"We got selected for the Wool Edit by Woolmark International, one of the sponsors of Fashion Exchange. It proved to be a bit of a challenge at first and it took a while to figure out how to incorporate wool into the look. Eventually it was hand spun into a ‘wool crumble’ which was then stitched onto the piece by hand."

Nkwo Onwuka

Choosing the fabric

"The fabric we choose to use for our piece is also-one (ah-SHAW-okay), a hand loomed cloth, woven by the Yoruba people of western and southwestern Nigeria. Aso Oke was traditionally woven with locally grown cotton or anapphe wild silk but nowadays, the cotton and silk are often replaced by rayon and metallic lurex."

Nkwo Onwuka

"We stayed true to tradition and used a classic aso-oke called Sanyan - woven from the beige silk from the cocoons of the Anaphe moth - for the main body of our piece. We also used gold lurex and white cotton versions for some of the fringed accents.”

Nkwo Onwuka

Zero waste

The zero waste front panel of the piece is in keeping with our sustainability project where for the past year we have been researching and developing innovative techniques for incorporating sustainable practices into our clothing production, with particular reference to waste reduction."

Nkwo Onwuka

Aso Oke

The look was made from Aso Oke, a hand-loomed cloth woven by a group of women based in Kogi state in central Nigeria, according to a traditional craft of the Yoruba people.

Wood carving
Wood carver Joel Suya produced 12 miniature masks that have been sewn into the dress and tiny upcycled mirrored embellishments are scattered over the skirt.

"One of the traditional crafts of Malawi is wood carving, especially masks and we decided to work with a wood carver to produce mini masks that we would use to embellish our piece. Finding an artisan to partner with for the project was really a struggle, but well worth the wait. We finally made contact with a Malawian social enterprise called Avec Amour, who liaised with the woodcarver and in less than a week, our 12 mini masks were done.”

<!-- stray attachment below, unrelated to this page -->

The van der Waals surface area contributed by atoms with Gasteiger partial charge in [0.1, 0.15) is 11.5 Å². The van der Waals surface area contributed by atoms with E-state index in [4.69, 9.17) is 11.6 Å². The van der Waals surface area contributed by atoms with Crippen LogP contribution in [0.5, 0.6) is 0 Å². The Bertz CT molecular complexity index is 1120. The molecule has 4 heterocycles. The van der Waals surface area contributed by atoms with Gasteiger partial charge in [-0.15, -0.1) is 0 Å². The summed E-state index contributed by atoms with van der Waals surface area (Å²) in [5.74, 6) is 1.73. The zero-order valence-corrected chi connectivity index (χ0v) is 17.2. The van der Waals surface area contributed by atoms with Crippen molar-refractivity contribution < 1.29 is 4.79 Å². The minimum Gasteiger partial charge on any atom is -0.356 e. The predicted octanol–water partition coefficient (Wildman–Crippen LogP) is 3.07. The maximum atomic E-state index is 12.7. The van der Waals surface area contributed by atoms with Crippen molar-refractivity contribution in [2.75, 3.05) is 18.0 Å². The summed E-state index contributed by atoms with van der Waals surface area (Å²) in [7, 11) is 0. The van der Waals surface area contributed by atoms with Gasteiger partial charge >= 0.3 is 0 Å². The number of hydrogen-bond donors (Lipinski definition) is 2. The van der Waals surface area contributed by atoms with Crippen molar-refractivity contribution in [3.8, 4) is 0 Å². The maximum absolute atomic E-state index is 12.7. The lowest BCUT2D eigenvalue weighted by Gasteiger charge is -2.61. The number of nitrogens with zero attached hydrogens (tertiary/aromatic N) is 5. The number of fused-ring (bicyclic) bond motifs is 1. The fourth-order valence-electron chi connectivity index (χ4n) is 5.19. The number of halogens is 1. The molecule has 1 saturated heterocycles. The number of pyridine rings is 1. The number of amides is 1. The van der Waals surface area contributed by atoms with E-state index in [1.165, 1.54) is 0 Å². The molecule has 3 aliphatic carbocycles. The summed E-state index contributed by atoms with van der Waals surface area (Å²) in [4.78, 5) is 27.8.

Nkwo Onwuka

Final look on display at Buckingham Palace, 19 February 2018

Final look on display at the Australian High Commission, London, 22 February 2018

Credits: Story

This content has been specifically curated for the Google Arts & Culture platform on behalf of the Commonwealth Fashion Exchange exhibition that launched on the 19th of February at Buckingham Palace in partnership with Swarovski, The Woolmark Company and MATCHESFASHION.COM.

The project, created and managed by Eco-Age, with the support of The Commonwealth Fashion Council and The British Fashion Council.

More information about the images is available by clicking on them.
Read more about the Commonwealth Fashion Exchange at http://eco-age.com/commonwealth-fashion-exchange/

Credits: All media
The story featured may in some cases have been created by an independent third party and may not always represent the views of the institutions, listed below, who have supplied the content.